The above concerns are not hypothetical. Music Freedom, T-Mobile’s zero-rating program for music streaming, has created similar harms that continue today. T-Mobile has said that Music Freedom is open to all music streaming services since it launched the program in 2014. Although the program has grown from 7 to 40 providers, it still includes only a fraction of the more than 2,000 licensed online radio streaming services in the US. Some smaller services had to wait 11⁄2 years to be included; some never heard back from T-Mobile at all. In the past three months alone, Twitter users have asked T-Mobile to add at least 109 music streaming providers that are not yet part of the program. Regardless of T-Mobile’s intentions, it is not feasible for the ISP to immediately add every music provider that wants to join. So far, T-Mobile has at least in part focused on adding larger, more popular services first. While that is a rational business strategy, it distorts competition in a way that puts small players at a competitive disadvantage. Moreover, the program is limited to commercial providers as a matter of policy. As a result, Music Freedom has created lasting barriers for small players, non-commercial providers, and start-ups.
Even if T-Mobile could somehow add every single video provider to Binge On – large and small, commercial and non-commercial – the program would still violate net neutrality. Binge On favors video streaming over all other Internet uses, even those that use the same amount of bandwidth or less. As long as Binge On gives special treatment to video as a class, it undermines the vision of an open Internet where all applications have an equal chance of reaching audiences, and people, not ISPs, choose how to use the bandwidth available to them.
If left unchecked, Binge On leads us down a slippery slope. As other ISPs offer similar programs, the cumulative harms will change the Internet as we know it. More and more ISPs will become gatekeepers that pick winners and losers online, distorting competition for an increasing number of Internet users. Innovators will now need to work with ISPs around the world to join their zero- rating programs – all just for an equal chance to compete. Small players, non-commercial speakers, and start-ups without the resources to engage numerous ISPs across the globe will be left behind.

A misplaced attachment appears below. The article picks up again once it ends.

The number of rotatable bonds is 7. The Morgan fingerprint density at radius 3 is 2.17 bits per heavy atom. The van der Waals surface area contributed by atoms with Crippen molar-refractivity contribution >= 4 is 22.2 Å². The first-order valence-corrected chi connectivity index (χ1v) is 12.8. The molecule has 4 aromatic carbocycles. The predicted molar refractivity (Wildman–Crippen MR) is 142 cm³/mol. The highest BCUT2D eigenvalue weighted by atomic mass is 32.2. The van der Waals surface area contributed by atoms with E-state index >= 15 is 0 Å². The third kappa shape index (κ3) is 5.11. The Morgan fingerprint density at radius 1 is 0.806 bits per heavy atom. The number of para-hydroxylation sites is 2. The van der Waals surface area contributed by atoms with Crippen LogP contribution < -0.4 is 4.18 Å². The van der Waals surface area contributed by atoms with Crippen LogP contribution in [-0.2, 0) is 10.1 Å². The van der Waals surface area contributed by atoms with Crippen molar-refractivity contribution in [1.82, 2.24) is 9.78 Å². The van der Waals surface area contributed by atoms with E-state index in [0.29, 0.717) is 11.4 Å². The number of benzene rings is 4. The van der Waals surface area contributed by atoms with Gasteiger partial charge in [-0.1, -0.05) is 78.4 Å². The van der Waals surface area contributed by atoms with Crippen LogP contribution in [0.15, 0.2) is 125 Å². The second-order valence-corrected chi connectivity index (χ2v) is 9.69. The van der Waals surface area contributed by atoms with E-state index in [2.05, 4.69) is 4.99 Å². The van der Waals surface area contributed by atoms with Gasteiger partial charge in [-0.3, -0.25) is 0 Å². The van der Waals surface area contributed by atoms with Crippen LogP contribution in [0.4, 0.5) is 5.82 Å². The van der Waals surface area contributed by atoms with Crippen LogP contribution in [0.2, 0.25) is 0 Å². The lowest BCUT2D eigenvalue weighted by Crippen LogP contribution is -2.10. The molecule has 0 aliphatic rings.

;">This will end the era of “innovation without permission” – an important principle that has allowed innovation to flourish on the Internet up until now.
Binge on in its current form violates net neutrality. However, T-Mobile could offer alternative innovative plans that benefit customers and allow the ISP to compete without violating net neutrality. For example, T-Mobile could offer customers a zero-rated low-bandwidth mode at the same speed as Binge On. Use of that mode would not count against the cap, but customers would be able to use this mode however way they choose: They could watch video or do anything else online. This plan is similar to Binge On in its current form but without the host of net neutrality concerns.
Alternatively, T-Mobile could allow customers unlimited access to the entire Internet after they reach their cap, just at a slower speed – the same speed currently offered through Binge On. After reaching their cap, customers could watch video or do anything else online; again it would be their choice. This option offers customers truly unlimited video, unlike Binge On. Contrary to advertising, Binge On video is limited: Customers can watch video included in the program only until they reach their monthly data cap through other Internet uses that are not zero-rated. As such, advertising Binge On as “unlimited” video might violate the FCC’s transparency rule, which requires ISPs to accurately describe their service. In contrast, this alternative option would allow T-Mobile to offer “unlimited video streaming” that stands up to its name and respects net neutrality.
Finally, T-Mobile could increase the monthly data caps on its capped plans to account for the average amount of video that people are watching. Customers could use that additional bandwidth to do anything online, including watching video. Again, it would be their choice. All of these alternative plans are entirely consistent with net neutrality.
In sum, Binge On violates key net neutrality principles that the Open Internet rules are designed to protect and creates harms to Internet openness that the general conduct rule is meant to prevent. Taken together, it is likely that Binge On violates the general conduct rule and is therefore illegal.